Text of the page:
ATLANTIC CITY — A succession of loud slaps from hockey pucks hitting the boards of the rink at the Flyers Skate Zone made Jennifer Pesce pause in her presentation about brain injuries.

“I hope that’s not someone’s head,” she joked with laughing parents, who sat in metal chairs in a small room alongside the rink normally used to go over hockey plays.

But the reality of a player’s head hitting the boards hard enough to cause a concussion wasn’t far off the mark.

Pesce, physical therapist and director of rehabilitation at Shore Medical Center, and other experts held an education and demonstration event at the rink Thursday to make it clear to parents if their children play a contact sport, they may be at risk for concussions, which if not treated correctly, can lead to long-term, sometimes permanent and even deadly outcomes — those parents and coaches need to be trained to notice the signs and symptoms before irreversible damage takes place.

Concussion explainer graphic

“Some of these professional players have committed suicide, had acts of violence and developed things like dementia, and a lot of it can go all the way back to concussions,” said Denise Hemby, nurse practitioner with Shore Physicians Group.

The connection between repeated concussions like athletes sometimes sustain in sport and degenerative brain diseases such as chronic traumatic encephalopathy, or CTE, has made researchers, scientists, health experts and sports leaders focus on spreading prevention awareness.

The issue of concussions has remained in the spotlight as high-profile athletes such as Brett Favre, Abby Wambach, Kurt Warner and David Ross talk about the dangers of head injuries in their respective sports, and researchers find more evidence of severe damage in brains of deceased athletes.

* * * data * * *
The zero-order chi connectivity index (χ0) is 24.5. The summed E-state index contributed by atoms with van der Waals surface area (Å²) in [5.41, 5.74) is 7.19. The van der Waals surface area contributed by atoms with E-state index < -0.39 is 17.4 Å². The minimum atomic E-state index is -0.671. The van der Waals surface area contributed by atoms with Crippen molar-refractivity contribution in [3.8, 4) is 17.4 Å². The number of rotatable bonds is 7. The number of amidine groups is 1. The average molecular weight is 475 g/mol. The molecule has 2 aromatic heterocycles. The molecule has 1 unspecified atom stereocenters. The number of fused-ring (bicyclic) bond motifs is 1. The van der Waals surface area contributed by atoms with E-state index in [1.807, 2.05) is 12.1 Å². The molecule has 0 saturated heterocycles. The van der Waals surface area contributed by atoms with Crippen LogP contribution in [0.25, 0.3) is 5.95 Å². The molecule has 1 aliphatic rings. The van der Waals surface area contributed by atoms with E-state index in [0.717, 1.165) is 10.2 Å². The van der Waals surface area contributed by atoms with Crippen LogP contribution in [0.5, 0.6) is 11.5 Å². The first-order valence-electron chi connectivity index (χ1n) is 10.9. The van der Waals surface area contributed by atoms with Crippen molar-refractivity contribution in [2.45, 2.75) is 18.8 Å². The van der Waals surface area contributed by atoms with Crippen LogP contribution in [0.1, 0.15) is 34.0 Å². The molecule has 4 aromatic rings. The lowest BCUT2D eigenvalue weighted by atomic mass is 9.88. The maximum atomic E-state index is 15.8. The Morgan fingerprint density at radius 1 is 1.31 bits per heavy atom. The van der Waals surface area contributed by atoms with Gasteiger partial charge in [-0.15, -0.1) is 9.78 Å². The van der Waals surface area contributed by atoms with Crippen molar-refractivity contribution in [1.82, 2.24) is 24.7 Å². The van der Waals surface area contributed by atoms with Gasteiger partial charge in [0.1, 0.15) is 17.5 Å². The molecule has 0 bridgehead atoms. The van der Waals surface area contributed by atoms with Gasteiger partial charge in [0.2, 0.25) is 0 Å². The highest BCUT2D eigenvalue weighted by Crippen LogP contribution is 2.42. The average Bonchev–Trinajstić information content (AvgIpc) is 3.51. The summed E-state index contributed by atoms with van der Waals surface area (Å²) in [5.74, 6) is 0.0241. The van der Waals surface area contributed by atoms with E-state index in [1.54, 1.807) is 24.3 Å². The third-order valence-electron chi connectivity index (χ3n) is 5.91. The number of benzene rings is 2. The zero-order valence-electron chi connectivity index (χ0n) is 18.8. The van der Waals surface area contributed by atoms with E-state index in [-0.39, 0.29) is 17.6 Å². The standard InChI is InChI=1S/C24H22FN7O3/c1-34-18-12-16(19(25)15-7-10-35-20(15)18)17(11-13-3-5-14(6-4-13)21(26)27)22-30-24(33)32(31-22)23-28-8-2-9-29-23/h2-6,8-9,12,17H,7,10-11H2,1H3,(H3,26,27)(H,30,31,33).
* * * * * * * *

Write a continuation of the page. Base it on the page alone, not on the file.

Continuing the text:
In 2012, an estimated 329,290 patients age 19 and younger were treated in U.S. emergency departments for sports and recreation-related injuries that included a diagnosis of concussion or traumatic brain injury, according to the federal Centers for Disease Control and Prevention.

“More needs to be done on the education part and parents need to be able to realize if something is going on,” Pesce said.

Symptoms and signs of a concussion after a blow or rough shake to the head can include subtle things such as lack of interest in conversation or playing video games, abnormal fatigue and trouble with concentration.

They also can be more serious, like different sized pupils, glassy eyes, headache, vomiting, memory loss, dizziness and unconsciousness.

“One of the greatest things I’ve seen in the last five years at high school games is that when that player goes down, an athletic trainer goes right out there, takes their helmet off and gets them out,” Pesce said.

Many questions still remain about concussions and CTE, Hemby and Pesce said, but while some parents go out and outfit their children with $2,000 football helmets rated the safest, others remain in denial.

National Hockey League Commissioner Gary Bettman found himself in hot water this week after denying any links between hockey and CTE while he was a guest on WFAN radio. Research and local hockey coaches say otherwise.

“It’s definitely a more prevalent thing coming to light and we’re especially starting to see concussion (diagnoses) in hockey more, even in the youth leagues,” said Jared Siganuk, hockey director at the Flyers Skate Zone.

Dana Brock, of Egg Harbor Township, knew general information about brain injuries as a nurse herself, but with two sons playing hockey and a husband who coached, she said, getting more specifics is important not only for her own children, but others on the team.

She participated in a demonstration that showed parents how athletic directors and health experts document a baseline test, which serves as a comparison for after an athlete becomes injured.

“I really don’t think parents know what to look for, necessarily,” she said. “They may not know what normal is. And sometimes, you know, in those big state games or championships, you always want your star players out there, but nothing is more important than your health.”

Contact: 609-272-7022 Twitter @ACPressNLeonard

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